KAMPALA, Uganda (AP) — Ugandan troops in Central African Republic have found the remains believed to be those of a top Lord's Resistance Army commander who had been presumed dead, a Ugandan military spokesman said Monday.
Ugandan authorities will be conducting DNA tests on a skeleton exhumed from a bush in Central African Republic, where U.S.-aided Ugandan troops are hunting down Joseph Kony's Lord's Resistance Army rebel fighters, said Lt. Col. Paddy Ankunda.
Ugandan military officials said last year they believed rebel commander Okot Odhiambo had died in late 2013 after being wounded in an attack by African troops near the town of Djema in Central African Republic.
Ankunda said Monday a defector from the rebel group led Ugandan soldiers to a grave he said contained the body of Odhiambo, who once was Kony's deputy and was one of those indicted by the International Criminal Court for alleged war crimes and crimes against impunity.
Odhiambo was a member of the "control altar" of the Lord's Resistance Army, a small group of Ugandan-born rebel commanders who planned and implemented the group's many atrocities over the years, according to the watchdog group Enough Project.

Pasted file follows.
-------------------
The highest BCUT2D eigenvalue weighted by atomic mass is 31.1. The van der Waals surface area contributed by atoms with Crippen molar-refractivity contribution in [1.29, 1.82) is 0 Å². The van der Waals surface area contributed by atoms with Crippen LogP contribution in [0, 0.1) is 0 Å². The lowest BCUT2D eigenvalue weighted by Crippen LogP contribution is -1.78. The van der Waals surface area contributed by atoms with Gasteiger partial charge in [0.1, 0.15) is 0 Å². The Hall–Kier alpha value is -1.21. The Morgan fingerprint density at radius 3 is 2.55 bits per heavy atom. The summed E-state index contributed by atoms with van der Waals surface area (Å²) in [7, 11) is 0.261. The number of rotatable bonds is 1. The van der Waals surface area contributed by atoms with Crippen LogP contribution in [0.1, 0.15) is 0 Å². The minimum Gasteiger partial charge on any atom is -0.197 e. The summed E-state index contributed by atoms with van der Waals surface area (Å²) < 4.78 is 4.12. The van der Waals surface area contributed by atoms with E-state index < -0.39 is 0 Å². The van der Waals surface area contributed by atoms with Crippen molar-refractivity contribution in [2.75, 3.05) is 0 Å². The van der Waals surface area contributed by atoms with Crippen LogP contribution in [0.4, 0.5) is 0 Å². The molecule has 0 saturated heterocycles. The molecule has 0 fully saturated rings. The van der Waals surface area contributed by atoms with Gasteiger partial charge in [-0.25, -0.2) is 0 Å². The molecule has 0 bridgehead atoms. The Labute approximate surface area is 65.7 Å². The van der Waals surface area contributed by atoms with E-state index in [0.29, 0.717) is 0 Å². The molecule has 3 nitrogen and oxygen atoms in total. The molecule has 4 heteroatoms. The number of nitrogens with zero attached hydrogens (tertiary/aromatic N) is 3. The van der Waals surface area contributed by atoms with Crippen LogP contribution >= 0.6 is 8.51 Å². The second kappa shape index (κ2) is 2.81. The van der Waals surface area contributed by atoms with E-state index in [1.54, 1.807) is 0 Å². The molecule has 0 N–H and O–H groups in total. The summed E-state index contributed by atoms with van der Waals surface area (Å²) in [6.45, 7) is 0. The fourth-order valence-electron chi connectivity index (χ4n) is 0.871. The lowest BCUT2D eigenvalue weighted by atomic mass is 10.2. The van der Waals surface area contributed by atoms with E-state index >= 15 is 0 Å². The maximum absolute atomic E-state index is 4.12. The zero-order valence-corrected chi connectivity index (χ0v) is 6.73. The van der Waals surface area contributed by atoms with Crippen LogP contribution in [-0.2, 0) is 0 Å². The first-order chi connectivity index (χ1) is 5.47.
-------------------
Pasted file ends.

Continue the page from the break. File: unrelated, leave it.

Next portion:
In a rebel group known for savagery that sometimes included chopping off the limbs of victims, Odhiambo stood out for his alleged ruthlessness. His ICC arrest warrant cited one account that described him as "the one who killed the most."
Watchdog groups and Ugandan military officials believe the Lord's Resistance Army, which originated in Uganda in the 1980s as a tribal uprising against the government, is now vastly weakened as a fighting force amid an international hunt for its leaders across different parts of central Africa.
If Odhiambo is confirmed dead, it would mean only Kony is still at large among the group's top five leaders indicted in 2005 by the International Criminal Court. Another rebel commander, Dominic Ongwen, surrendered last month and has since been transferred to The Hague to face trial.